This past Saturday night, Revolution Hall lent itself to charity and hosted Songs for Freedom, a benefit for the abolition of child sex slavery. The concert featured Basement Band, a Brooklyn folk-rock group, and local folk musician Sean Rowe. While the turnout was less than ideal, the concert hall was sparsely littered with attendees lucky enough to see a pretty decent show for only $10, and simultaneously help out a charity.
Sean Rowe opened the show, braving the stage alone with nothing but a guitar and a microphone. Luckily, he had more than enough talent to command the crowd without the help of a band. Prone to mournful, mildly-tortured lyrics and a mellow sound, Rowe serenaded the crowd with his excellent deep voice and expert guitar skills. His Johnny Cash-inspired sound induced a soulful melancholy in the crowd, the haunting sounds the perfect accompaniment to low lights, good friends, and delicious Brown’s beer.
Basement Band followed up Rowe as the second act. The five-person band added a bit of spice to a classic folk sound, rock-n-rolling it up for the crowd. However, the band still had a low, mellow energy and a Bob Dylan feel to them. Basement Band held their own, but weren’t anything special, with adequate harmonies and a set-list of songs that mostly sounded the same. The band also reacted unnecessarily negatively toward a few sound problems the Revolution Hall staff seemed to be having, but maybe the band was just having an off night. The small crowd started to thin out as the show lost energy; there is a fine line between mellow and asleep.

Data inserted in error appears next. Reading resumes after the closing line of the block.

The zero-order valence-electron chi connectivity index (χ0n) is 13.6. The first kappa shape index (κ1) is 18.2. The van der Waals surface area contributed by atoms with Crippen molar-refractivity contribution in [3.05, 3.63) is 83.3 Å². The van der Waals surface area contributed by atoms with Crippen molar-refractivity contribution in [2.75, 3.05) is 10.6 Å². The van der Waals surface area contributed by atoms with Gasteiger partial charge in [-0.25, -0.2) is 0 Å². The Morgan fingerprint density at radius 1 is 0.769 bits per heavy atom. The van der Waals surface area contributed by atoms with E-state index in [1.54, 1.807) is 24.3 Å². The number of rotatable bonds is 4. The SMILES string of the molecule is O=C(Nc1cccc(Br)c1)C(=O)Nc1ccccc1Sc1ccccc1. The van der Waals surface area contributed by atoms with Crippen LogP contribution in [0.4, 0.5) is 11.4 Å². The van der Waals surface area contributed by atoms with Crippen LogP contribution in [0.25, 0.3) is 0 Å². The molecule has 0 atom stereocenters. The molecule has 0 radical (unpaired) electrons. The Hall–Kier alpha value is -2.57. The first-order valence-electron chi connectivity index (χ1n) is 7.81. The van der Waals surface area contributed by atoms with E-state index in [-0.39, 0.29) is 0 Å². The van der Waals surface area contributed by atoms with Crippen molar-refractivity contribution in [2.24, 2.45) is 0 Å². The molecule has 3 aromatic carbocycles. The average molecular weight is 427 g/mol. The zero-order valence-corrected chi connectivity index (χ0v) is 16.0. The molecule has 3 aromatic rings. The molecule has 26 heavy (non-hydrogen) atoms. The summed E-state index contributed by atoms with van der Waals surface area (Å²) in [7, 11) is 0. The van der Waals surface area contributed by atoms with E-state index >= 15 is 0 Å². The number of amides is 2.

All proceeds from the show went directly to Love146, an organization dedicated to combating the child sex trade through prevention and aftercare programs. The organization sets up and runs safe houses for children liberated from the sex trade by other charities. They also organize toolkits, training, and events that help educate and thus prevent child sex trafficking. Love146’s mission is to meet a great need and confront a horrible industry: UNICEF estimates that one to two million children are trafficked annually for the purpose of forced labor or sexual exploitation, not only abroad, but also in the United States.
Despite the urgency of the cause, Love146 was not pushy or abrasive in their fundraising. The benefit concert concentrated mainly on the music, with only a brief video between acts and an ending announcement to promote Love146. A table was set up in the lobby along with the artist’s merchandise booths for concert-goers to discuss and question the issues surrounding the child sex-trafficking industry and the efforts to stop it. Overall, the concert was a perfect way to enjoy an evening and accomplish something positive. After all, love and music have always gone hand in hand.